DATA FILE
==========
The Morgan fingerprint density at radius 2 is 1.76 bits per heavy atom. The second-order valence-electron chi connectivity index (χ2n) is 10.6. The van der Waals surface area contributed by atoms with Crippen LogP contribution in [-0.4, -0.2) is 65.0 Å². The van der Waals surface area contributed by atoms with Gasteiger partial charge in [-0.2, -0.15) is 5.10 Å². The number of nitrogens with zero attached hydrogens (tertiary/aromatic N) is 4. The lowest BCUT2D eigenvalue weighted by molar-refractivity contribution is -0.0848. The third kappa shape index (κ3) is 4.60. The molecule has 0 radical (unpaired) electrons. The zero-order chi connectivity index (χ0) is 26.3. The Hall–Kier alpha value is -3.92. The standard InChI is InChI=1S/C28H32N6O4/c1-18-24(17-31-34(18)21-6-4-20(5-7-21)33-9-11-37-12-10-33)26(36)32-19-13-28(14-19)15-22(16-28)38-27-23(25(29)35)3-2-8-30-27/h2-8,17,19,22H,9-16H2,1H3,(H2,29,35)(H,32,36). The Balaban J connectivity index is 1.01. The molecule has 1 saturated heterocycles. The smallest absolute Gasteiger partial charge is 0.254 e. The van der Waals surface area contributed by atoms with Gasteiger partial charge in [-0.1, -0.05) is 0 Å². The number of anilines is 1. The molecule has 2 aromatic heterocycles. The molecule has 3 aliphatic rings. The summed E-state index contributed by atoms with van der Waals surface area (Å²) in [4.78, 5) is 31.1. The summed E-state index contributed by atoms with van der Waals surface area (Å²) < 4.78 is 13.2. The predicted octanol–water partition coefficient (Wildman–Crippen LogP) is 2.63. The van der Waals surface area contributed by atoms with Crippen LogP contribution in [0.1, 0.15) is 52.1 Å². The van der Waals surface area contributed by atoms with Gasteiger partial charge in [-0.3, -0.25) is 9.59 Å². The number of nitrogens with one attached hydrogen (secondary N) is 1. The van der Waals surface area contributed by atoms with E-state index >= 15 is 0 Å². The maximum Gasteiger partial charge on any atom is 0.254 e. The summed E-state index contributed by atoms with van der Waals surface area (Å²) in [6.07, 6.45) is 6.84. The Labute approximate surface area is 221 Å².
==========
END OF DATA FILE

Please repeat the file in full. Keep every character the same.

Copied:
The Morgan fingerprint density at radius 2 is 1.76 bits per heavy atom. The second-order valence-electron chi connectivity index (χ2n) is 10.6. The van der Waals surface area contributed by atoms with Crippen LogP contribution in [-0.4, -0.2) is 65.0 Å². The van der Waals surface area contributed by atoms with Gasteiger partial charge in [-0.2, -0.15) is 5.10 Å². The number of nitrogens with zero attached hydrogens (tertiary/aromatic N) is 4. The lowest BCUT2D eigenvalue weighted by molar-refractivity contribution is -0.0848. The third kappa shape index (κ3) is 4.60. The molecule has 0 radical (unpaired) electrons. The zero-order chi connectivity index (χ0) is 26.3. The Hall–Kier alpha value is -3.92. The standard InChI is InChI=1S/C28H32N6O4/c1-18-24(17-31-34(18)21-6-4-20(5-7-21)33-9-11-37-12-10-33)26(36)32-19-13-28(14-19)15-22(16-28)38-27-23(25(29)35)3-2-8-30-27/h2-8,17,19,22H,9-16H2,1H3,(H2,29,35)(H,32,36). The Balaban J connectivity index is 1.01. The molecule has 1 saturated heterocycles. The smallest absolute Gasteiger partial charge is 0.254 e. The van der Waals surface area contributed by atoms with Gasteiger partial charge in [-0.1, -0.05) is 0 Å². The number of anilines is 1. The molecule has 2 aromatic heterocycles. The molecule has 3 aliphatic rings. The summed E-state index contributed by atoms with van der Waals surface area (Å²) in [4.78, 5) is 31.1. The summed E-state index contributed by atoms with van der Waals surface area (Å²) < 4.78 is 13.2. The predicted octanol–water partition coefficient (Wildman–Crippen LogP) is 2.63. The van der Waals surface area contributed by atoms with Crippen LogP contribution in [0.1, 0.15) is 52.1 Å². The van der Waals surface area contributed by atoms with Gasteiger partial charge in [-0.3, -0.25) is 9.59 Å². The number of nitrogens with one attached hydrogen (secondary N) is 1. The van der Waals surface area contributed by atoms with E-state index >= 15 is 0 Å². The maximum Gasteiger partial charge on any atom is 0.254 e. The summed E-state index contributed by atoms with van der Waals surface area (Å²) in [6.07, 6.45) is 6.84. The Labute approximate surface area is 221 Å².